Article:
Editorial Views  |   August 2018
Natriuretic Peptides: A Role in Early Septic Acute Kidney Injury?
Author Notes
  • From the Bloomsbury Institute of Intensive Care Medicine, Division of Medicine, University College London, London, United Kingdom (N.A.); the Critical Care and Perioperative Medicine Research Group, William Harvey Research Institute, Queen Mary University of London, London, United Kingdom (J.R.P.); and the Adult Critical Care Unit and Department of Renal Medicine and Transplantation, The Royal London Hospital, Barts Health National Health Service Trust, London, United Kingdom (J.R.P.).
  • Corresponding article on page 296.
    Corresponding article on page 296.×
  • Accepted for publication May 7, 2018.
    Accepted for publication May 7, 2018.×
  • Address correspondence to Dr. Prowle: j.prowle@qmul.ac.uk
Article Information
Editorial Views / Critical Care / Renal and Urinary Systems / Electrolyte Balance
Editorial Views   |   August 2018
Natriuretic Peptides: A Role in Early Septic Acute Kidney Injury?
Anesthesiology 8 2018, Vol.129, 235-237. doi:10.1097/ALN.0000000000002307
Anesthesiology 8 2018, Vol.129, 235-237. doi:10.1097/ALN.0000000000002307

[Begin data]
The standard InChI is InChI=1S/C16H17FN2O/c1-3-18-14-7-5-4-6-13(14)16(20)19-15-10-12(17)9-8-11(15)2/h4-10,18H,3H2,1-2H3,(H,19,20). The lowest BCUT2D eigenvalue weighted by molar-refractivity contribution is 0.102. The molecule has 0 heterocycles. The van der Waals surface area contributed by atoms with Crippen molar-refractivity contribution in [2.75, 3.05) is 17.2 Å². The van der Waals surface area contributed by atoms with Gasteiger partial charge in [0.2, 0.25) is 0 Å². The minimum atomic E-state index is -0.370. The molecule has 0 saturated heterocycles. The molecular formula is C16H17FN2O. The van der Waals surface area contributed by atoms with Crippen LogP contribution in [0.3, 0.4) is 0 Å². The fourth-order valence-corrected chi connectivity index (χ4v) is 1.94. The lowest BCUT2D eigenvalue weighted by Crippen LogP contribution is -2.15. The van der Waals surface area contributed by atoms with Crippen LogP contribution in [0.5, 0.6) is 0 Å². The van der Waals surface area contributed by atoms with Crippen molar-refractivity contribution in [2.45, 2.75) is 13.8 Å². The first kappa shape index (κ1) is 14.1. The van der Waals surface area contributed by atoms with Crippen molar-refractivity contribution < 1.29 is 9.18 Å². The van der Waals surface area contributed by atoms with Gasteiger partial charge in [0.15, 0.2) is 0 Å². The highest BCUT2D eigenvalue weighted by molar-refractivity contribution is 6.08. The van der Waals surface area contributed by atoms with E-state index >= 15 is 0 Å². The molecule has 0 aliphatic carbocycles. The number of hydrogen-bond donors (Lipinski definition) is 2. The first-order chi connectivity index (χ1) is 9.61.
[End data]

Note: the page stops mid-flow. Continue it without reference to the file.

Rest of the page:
Acute kidney injury is a common complication of critical illness and is associated with significant morbidity, mortality, and financial cost. Sepsis is the leading association of acute kidney injury in the intensive care unit and is implicated in more than half the cases.1  Our understanding of the pathogenesis of sepsis-associated acute kidney injury continues to evolve. Current evidence suggests that pathways involving inflammatory injury to the renal tubules and microcirculation play a leading role in the development of the acute kidney injury syndrome, and these mechanisms may be dissociated from sepsis-induced changes in systemic hemodynamics.2,3  Reflecting our poor understanding of this complex syndrome, we lack any specific treatment for the prevention or resolution of septic acute kidney injury other than supportive care. In this issue of Anesthesiology, Kitamura et al.4  present findings in an animal model of lipopolysaccharide administration that adds to our understanding of the pathogenesis of sepsis-associated acute kidney injury and the tubular cell dysfunction that is its pathologic hallmark. Furthermore, these findings support further investigation of natriuretic peptides in early sepsis as agents that could modify tubular function and ameliorate the wider effects of endotoxin on the microcirculation.
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